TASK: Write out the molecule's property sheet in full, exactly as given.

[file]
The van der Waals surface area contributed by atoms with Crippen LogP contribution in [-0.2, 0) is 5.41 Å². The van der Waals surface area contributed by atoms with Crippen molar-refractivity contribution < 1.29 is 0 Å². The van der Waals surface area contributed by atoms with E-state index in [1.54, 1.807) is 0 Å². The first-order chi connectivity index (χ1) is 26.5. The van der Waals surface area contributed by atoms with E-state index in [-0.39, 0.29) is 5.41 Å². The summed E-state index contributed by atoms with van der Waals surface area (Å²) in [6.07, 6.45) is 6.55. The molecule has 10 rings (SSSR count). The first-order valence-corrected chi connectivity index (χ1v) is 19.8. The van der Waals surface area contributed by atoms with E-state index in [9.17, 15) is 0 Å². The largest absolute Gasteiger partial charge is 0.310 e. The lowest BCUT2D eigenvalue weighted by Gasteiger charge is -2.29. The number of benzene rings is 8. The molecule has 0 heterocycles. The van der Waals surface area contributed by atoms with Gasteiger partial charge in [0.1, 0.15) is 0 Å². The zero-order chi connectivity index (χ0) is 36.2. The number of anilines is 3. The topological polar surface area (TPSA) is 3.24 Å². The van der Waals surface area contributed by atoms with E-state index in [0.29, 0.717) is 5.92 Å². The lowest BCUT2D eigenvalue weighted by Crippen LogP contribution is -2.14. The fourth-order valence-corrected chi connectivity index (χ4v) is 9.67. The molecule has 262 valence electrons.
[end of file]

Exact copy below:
The van der Waals surface area contributed by atoms with Crippen LogP contribution in [-0.2, 0) is 5.41 Å². The van der Waals surface area contributed by atoms with Crippen molar-refractivity contribution < 1.29 is 0 Å². The van der Waals surface area contributed by atoms with E-state index in [1.54, 1.807) is 0 Å². The first-order chi connectivity index (χ1) is 26.5. The van der Waals surface area contributed by atoms with E-state index in [-0.39, 0.29) is 5.41 Å². The summed E-state index contributed by atoms with van der Waals surface area (Å²) in [6.07, 6.45) is 6.55. The molecule has 10 rings (SSSR count). The first-order valence-corrected chi connectivity index (χ1v) is 19.8. The van der Waals surface area contributed by atoms with E-state index in [9.17, 15) is 0 Å². The largest absolute Gasteiger partial charge is 0.310 e. The lowest BCUT2D eigenvalue weighted by Gasteiger charge is -2.29. The number of benzene rings is 8. The molecule has 0 heterocycles. The van der Waals surface area contributed by atoms with Gasteiger partial charge in [0.1, 0.15) is 0 Å². The zero-order chi connectivity index (χ0) is 36.2. The number of anilines is 3. The topological polar surface area (TPSA) is 3.24 Å². The van der Waals surface area contributed by atoms with E-state index in [0.29, 0.717) is 5.92 Å². The lowest BCUT2D eigenvalue weighted by Crippen LogP contribution is -2.14. The fourth-order valence-corrected chi connectivity index (χ4v) is 9.67. The molecule has 262 valence electrons.